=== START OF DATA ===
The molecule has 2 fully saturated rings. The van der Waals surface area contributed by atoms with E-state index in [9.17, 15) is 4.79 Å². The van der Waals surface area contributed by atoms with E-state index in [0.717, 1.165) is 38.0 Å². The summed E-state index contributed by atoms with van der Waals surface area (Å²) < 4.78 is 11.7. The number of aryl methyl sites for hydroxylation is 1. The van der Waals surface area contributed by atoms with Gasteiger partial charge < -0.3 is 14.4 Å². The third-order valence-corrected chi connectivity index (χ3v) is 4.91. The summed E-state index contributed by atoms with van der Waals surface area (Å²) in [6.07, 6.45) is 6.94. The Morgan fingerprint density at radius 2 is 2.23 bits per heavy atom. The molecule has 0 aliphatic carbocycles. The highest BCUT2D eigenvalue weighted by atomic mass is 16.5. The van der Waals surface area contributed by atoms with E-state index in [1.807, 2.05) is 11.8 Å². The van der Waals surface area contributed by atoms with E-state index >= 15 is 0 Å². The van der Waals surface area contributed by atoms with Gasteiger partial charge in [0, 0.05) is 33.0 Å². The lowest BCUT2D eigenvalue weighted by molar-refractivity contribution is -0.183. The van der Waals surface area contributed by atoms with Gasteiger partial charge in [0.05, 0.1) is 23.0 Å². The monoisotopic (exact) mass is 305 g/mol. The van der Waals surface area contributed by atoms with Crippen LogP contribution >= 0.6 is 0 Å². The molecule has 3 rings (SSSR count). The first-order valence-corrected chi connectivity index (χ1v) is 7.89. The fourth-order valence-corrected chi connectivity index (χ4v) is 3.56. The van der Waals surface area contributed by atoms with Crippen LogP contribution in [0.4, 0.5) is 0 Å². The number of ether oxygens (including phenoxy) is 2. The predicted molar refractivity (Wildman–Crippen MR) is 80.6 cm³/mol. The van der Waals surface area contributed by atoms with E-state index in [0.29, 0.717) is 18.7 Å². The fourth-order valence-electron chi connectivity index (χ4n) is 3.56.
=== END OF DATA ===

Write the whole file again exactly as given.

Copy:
The molecule has 2 fully saturated rings. The van der Waals surface area contributed by atoms with E-state index in [9.17, 15) is 4.79 Å². The van der Waals surface area contributed by atoms with E-state index in [0.717, 1.165) is 38.0 Å². The summed E-state index contributed by atoms with van der Waals surface area (Å²) < 4.78 is 11.7. The number of aryl methyl sites for hydroxylation is 1. The van der Waals surface area contributed by atoms with Gasteiger partial charge < -0.3 is 14.4 Å². The third-order valence-corrected chi connectivity index (χ3v) is 4.91. The summed E-state index contributed by atoms with van der Waals surface area (Å²) in [6.07, 6.45) is 6.94. The Morgan fingerprint density at radius 2 is 2.23 bits per heavy atom. The molecule has 0 aliphatic carbocycles. The highest BCUT2D eigenvalue weighted by atomic mass is 16.5. The van der Waals surface area contributed by atoms with E-state index in [1.807, 2.05) is 11.8 Å². The van der Waals surface area contributed by atoms with E-state index >= 15 is 0 Å². The van der Waals surface area contributed by atoms with Gasteiger partial charge in [0, 0.05) is 33.0 Å². The lowest BCUT2D eigenvalue weighted by molar-refractivity contribution is -0.183. The van der Waals surface area contributed by atoms with Gasteiger partial charge in [0.05, 0.1) is 23.0 Å². The monoisotopic (exact) mass is 305 g/mol. The van der Waals surface area contributed by atoms with Crippen LogP contribution >= 0.6 is 0 Å². The molecule has 3 rings (SSSR count). The first-order valence-corrected chi connectivity index (χ1v) is 7.89. The fourth-order valence-corrected chi connectivity index (χ4v) is 3.56. The van der Waals surface area contributed by atoms with Crippen LogP contribution in [0.4, 0.5) is 0 Å². The number of ether oxygens (including phenoxy) is 2. The predicted molar refractivity (Wildman–Crippen MR) is 80.6 cm³/mol. The van der Waals surface area contributed by atoms with E-state index in [0.29, 0.717) is 18.7 Å². The fourth-order valence-electron chi connectivity index (χ4n) is 3.56.